How To Choose A Medical School
Everyone knows the top schools, but for the most part it’s about personal preference. It’s about how you want to learn and what career you’re hoping to launch. Consider these factors as you research and tour potential med schools. They can serve as a good starting point and help you form questions for campus/school tours.
Curriculum: Most schools teach just about the same information; however, the way they teach it can differ. Some schools continue to use the traditional, didactic lecture classes, but others are moving toward a more “integrated” curriculum or the problem-based learning approach (PBL). Neither approach is considered superior. It all depends on how you learn and process information. Know what works for you and what your prospective schools’ styles are.
Clinical experience: Students will begin to see clinical exposure in their third or fourth year at med school. But, some schools offer more exposure. Typically, bigger schools have larger patient catch areas, offering students more clinical exposure. Also, schools in larger cities like New York, Chicago, Dallas and Atlanta, have access and connections to more professionals and resources, which can increase the amount of exposure you will see.
Learn how MCAT tutors can help you improve your chances of acceptance into a top med school.
Research/primary care schools: Most med schools classify themselves as either academic research centers or primary care schools. Strong research programs will provide you with lab space, mentors and the resources needed for research-based work/careers. In research careers, you will be searching for new medications to treat illnesses/diseases and utilizing your extensive knowledge of chemistry and biology. But, if you want to be a practicing clinician in a specific area of medicine, then primary care schools may be best for you.
Again, this all depends on what career you are hoping to launch.
3- or 4-year programs: You will spend about the same amount of time in the classroom in each. But, with three year programs, you do not get a summer vacation or as much time off. Naturally, three-year programs are much more affordable because you don’t have to pay a fourth year of tuition, and they can help you reach employment faster. But, some students get burnt out quickly, and their grades suffer, potentially affecting future employment opportunities.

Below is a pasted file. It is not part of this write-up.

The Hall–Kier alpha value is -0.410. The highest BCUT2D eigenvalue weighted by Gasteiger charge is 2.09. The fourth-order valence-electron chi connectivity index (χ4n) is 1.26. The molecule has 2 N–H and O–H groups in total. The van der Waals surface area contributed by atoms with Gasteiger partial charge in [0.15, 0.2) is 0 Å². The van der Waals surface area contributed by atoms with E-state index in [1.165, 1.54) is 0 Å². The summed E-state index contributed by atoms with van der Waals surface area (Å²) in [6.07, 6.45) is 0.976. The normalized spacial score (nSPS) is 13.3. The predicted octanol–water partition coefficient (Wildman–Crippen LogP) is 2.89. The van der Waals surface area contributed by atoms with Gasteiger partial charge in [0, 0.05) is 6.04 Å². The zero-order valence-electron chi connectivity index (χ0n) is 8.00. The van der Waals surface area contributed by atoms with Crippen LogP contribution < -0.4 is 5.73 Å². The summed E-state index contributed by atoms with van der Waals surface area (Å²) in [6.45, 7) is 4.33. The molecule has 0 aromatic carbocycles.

Finances: Some schools award large amounts of financial aid, others are fairly affordable to begin with and others are very expensive. However, tuition is not the main factor you should consider because it does not represent total cost. Do a little research on the schools you’re interested in to find out how much financial aid they award.
Also, per federal mandate, all colleges and universities now must have a net price calculator published on their website, which is designed to give you an accurate figure on exactly how much you will pay. But, you may need to search around for it.
Debt is another factor to consider, and the median debt level for a graduating medical student was $155,000 in 2008, according to the US News & World Report.
Class size: Some students benefit from an interactive, hands-on education – made possible with smaller class sizes. However, some still prefer larger, lecture halls that touch on much more information – but in a broader sense. Consider how you learn and if you want a specialized or broad medical career.
Choosing the appropriate medical school boils down to one basic question: what type of career do you want? Once you figure that out, it’s much easier to find your perfect school. The aforementioned factors can help you start thinking about that.